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On Baffin Island in the Canadian Arctic, University of British Columbia researchers discovered deposits of cobalt-blue spinel in qualities that rival the finest in the world.
Researchers Philippe Belley and Lee Groat attributed the surprising find to the high levels of a “magic” ingredient present in the area — cobalt.
Pure spinel is colorless, but impurities in its chemical structure give rise to a range of colors, from pink and red to purple and blue. Baffin Island spinel, the researchers found, contains up to 500 parts-per-million of cobalt, which gives it a vivid blue color — a color comparable to the highly coveted material found in Vietnam and the Himalayas.
“Baffin Island is geologically similar to the Himalayas, where some of the world’s finest gems have been found,” said Belley, a recent PhD graduate of the department of earth, ocean and atmospheric science. “Canada hasn’t been widely recognized as a source for fine, colored gemstones, but our research suggests that we have all the right ingredients.”
Belley added, “There’s considerable interest in cobalt-blue spinel for gems and jewelry. There are few stones that match its intense blue color.”
Spinel formed on Baffin Island from sedimentary deposits of dolomite-bearing limestones. These sedimentary rocks metamorphosed at temperatures of about 800º C (1,472º F) under immense pressure.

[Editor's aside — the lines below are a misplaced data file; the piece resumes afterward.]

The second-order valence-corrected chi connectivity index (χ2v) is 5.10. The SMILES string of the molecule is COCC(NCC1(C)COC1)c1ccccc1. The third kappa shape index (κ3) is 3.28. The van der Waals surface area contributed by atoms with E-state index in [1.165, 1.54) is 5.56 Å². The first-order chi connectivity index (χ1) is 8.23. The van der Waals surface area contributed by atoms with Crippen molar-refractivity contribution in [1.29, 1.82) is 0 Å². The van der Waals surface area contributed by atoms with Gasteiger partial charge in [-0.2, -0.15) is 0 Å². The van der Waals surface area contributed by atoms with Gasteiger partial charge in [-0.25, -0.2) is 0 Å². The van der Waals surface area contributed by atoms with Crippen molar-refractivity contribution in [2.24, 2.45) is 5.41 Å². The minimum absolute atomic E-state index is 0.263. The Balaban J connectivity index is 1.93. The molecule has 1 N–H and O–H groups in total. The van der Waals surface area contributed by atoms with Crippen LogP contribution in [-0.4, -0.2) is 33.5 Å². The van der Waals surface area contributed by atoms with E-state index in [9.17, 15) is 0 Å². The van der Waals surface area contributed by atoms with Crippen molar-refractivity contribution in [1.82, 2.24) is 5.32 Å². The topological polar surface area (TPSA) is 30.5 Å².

“We found that cobalt was added at some point during sediment deposition or up to early metamorphism,” said Groat, a UBC mineralogist.
The researchers noted that even small spinel crystals with good transparency and fine cobalt-blue color can sell for about 10 times the price of comparable sapphires. But supply is an issue, and even production from the most significant source, Vietnam, is limited and sporadic.
The researchers explained that, despite the prevalence of hungry polar bears on Baffin Island, finding blue spinel there might be easier than exploring for the gem in the thick jungles of Vietnam or the challenging terrain of the Himalayas.
“[In those areas] most new deposits are found by accident,” said Belley. “But there’s excellent rock exposure on Baffin Island, which facilitates exploration and the use of more advanced techniques like imaging using drones or satellites.”
Spinel, which in 2016 joined the official list of birthstones for the month of August, is famous for being the jewelry-industry’s “great imposter.” Before modern testing became available, deep red spinel was often mistaken for ruby.
Credit: Image courtesy of Philippe Belley, UBC. Map via Google.
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